Controversy is stirring up in San Francisco, a town that is overcrowded but still lacks enough housing for its population, says New York Times reporter Connor Dougherty. A local activist, Sonja Trauss, who heads the San Francisco Bay Area Renters’ Federation (BARF), thinks the solution to the problem is to build even more housing.
The group wants companies to build more housing of all kinds, from subsidized affordable apartments to high-end condos, and anyone that doesn't like the potential solution can just get over themselves, says the self-proclaimed anarchist: “You have to support building, even when it’s a type of building you hate,” she said. “Is it ugly? Get over yourself. Is it low-income housing? Get over yourself. Is it luxury housing? Get over yourself. We really need everything right now.”
The group speaks at government meetings, protests against protesters who try to fight new developments, and has even hired a lawyer to sue suburbs for not building enough. Trauss and her group represent a new kind of "Yimby" party of young professionals that feel priced out of the housing market.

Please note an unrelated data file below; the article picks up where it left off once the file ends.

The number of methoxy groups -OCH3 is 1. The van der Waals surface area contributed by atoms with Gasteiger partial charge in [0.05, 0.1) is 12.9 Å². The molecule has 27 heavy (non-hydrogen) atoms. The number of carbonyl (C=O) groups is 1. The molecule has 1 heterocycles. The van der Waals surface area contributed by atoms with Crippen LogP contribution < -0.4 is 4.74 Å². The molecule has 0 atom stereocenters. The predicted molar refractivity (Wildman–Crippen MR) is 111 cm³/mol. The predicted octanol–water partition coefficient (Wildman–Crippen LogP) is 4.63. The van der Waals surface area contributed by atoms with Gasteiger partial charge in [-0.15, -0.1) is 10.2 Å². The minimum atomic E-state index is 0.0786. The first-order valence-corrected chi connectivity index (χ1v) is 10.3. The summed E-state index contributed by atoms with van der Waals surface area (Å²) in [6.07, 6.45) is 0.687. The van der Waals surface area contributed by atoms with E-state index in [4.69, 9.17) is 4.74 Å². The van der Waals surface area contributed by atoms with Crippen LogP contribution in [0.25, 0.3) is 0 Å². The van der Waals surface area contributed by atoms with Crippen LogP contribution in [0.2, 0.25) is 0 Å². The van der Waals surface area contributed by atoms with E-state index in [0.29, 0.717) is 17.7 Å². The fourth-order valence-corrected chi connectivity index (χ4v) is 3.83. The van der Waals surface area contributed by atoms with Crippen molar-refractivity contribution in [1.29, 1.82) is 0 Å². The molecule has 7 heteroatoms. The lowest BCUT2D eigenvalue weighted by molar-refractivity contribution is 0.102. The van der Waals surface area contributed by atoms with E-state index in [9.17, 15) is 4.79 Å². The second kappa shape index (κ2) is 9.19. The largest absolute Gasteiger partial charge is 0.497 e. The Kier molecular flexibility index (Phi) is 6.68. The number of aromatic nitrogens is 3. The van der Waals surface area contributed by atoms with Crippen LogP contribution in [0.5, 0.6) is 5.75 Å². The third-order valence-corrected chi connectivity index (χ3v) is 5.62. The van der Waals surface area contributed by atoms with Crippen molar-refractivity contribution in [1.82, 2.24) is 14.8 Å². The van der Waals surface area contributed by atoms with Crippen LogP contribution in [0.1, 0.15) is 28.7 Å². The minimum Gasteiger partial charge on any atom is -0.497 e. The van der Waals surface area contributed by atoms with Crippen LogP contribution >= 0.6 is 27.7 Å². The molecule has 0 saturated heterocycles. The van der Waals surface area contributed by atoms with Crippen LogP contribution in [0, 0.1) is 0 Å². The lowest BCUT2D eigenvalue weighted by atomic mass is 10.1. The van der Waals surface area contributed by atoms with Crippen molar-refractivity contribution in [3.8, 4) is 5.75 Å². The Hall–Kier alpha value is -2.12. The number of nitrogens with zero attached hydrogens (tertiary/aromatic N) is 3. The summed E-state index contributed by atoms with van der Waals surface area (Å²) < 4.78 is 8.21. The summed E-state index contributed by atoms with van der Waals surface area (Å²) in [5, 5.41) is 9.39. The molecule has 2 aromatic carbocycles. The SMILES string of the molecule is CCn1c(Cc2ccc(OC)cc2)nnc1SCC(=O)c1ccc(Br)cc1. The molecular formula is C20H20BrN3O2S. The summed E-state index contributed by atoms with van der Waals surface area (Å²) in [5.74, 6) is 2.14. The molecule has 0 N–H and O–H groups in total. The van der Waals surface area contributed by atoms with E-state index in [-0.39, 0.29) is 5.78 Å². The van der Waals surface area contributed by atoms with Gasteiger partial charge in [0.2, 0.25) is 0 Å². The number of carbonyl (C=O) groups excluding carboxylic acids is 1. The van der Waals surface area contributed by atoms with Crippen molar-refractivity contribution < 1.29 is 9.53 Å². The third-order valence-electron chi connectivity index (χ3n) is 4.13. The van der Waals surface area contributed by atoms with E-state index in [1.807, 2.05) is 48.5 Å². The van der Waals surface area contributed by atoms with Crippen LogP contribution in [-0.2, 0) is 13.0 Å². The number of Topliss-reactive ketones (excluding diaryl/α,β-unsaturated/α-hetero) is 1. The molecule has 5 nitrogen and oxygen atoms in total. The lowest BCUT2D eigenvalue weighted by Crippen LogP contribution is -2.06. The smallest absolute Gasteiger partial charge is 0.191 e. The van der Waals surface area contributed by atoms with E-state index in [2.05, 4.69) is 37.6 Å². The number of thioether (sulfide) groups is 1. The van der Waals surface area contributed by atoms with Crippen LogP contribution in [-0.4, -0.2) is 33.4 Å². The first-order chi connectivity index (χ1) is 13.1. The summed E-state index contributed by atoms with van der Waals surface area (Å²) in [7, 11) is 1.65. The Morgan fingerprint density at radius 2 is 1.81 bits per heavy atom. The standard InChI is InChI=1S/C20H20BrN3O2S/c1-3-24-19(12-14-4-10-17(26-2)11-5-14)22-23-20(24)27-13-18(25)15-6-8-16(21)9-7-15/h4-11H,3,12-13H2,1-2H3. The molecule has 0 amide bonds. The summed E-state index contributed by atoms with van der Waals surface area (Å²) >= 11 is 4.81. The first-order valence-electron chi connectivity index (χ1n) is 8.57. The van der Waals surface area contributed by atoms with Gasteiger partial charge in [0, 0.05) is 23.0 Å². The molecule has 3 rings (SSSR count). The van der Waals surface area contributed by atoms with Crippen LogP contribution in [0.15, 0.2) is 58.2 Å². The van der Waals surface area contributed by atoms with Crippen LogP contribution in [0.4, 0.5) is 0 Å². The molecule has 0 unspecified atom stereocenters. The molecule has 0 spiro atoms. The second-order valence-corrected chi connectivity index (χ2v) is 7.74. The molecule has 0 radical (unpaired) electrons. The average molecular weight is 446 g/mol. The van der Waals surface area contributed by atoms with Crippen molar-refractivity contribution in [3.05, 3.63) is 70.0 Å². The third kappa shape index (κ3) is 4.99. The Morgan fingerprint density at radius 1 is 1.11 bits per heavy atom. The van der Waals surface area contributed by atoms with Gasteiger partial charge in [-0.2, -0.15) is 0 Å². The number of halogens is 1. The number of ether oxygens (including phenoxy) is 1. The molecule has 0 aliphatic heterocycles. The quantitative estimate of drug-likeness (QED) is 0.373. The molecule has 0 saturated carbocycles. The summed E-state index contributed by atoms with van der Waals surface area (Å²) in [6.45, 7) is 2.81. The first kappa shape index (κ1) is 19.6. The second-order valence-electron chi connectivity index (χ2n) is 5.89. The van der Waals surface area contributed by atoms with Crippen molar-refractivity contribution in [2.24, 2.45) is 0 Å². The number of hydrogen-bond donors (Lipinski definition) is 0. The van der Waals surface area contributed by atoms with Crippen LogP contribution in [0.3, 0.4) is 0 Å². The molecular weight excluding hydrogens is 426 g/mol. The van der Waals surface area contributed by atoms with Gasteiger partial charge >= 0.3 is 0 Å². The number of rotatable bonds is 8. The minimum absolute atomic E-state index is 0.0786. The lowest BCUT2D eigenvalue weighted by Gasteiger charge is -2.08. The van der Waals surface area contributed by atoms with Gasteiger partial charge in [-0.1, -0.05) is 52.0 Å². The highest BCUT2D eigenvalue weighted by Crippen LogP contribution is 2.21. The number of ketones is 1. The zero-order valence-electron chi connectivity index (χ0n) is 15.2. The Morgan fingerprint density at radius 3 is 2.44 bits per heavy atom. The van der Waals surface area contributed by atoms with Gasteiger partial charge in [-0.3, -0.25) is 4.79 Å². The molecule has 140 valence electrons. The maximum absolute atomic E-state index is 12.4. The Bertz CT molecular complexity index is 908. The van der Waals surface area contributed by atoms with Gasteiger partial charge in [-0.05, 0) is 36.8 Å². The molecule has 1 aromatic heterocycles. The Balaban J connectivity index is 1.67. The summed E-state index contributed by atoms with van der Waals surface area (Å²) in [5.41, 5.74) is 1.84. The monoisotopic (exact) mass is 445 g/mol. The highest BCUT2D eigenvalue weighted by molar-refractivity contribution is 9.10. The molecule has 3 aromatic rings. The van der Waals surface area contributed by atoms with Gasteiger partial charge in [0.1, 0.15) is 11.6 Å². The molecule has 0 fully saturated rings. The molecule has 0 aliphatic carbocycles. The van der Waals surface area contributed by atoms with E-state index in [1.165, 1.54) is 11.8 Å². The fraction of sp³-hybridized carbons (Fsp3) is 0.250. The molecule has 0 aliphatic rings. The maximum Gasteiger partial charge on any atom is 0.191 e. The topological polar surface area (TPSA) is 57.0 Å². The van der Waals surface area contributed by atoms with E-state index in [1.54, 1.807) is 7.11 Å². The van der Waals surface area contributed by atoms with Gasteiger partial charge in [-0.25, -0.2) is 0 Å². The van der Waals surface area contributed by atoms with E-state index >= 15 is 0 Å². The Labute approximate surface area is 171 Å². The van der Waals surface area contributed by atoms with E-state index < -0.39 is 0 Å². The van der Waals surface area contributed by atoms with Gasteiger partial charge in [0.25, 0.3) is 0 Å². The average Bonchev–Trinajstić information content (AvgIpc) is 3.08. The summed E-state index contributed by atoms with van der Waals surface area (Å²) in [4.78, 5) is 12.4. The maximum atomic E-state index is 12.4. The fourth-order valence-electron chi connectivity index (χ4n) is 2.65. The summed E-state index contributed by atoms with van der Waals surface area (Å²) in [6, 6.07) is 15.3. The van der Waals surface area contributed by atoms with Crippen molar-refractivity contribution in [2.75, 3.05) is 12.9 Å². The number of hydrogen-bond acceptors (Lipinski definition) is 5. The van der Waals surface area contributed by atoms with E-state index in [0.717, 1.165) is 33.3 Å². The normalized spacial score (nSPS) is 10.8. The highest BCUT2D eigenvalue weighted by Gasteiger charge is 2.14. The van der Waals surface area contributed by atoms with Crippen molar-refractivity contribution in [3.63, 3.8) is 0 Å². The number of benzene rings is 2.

Across the country, a reversal in urban flight has ignited debates over gentrification, wealth, generational change and the definition of the modern city. It’s a familiar battle in suburbs, where not-in-my-backyard homeowners are an American archetype. In San Francisco, though, things get weird. Here the tech boom is clashing with tough development laws and resentment from established residents who want to choke off growth to prevent further change. Ms. Trauss’s cause, more or less, is to make life easier for real estate developers by rolling back zoning regulations and environmental rules. Her opponents are a generally older group of progressives who worry that an influx of corporate techies is turning a city that nurtured the Beat Generation into a gilded resort for the rich.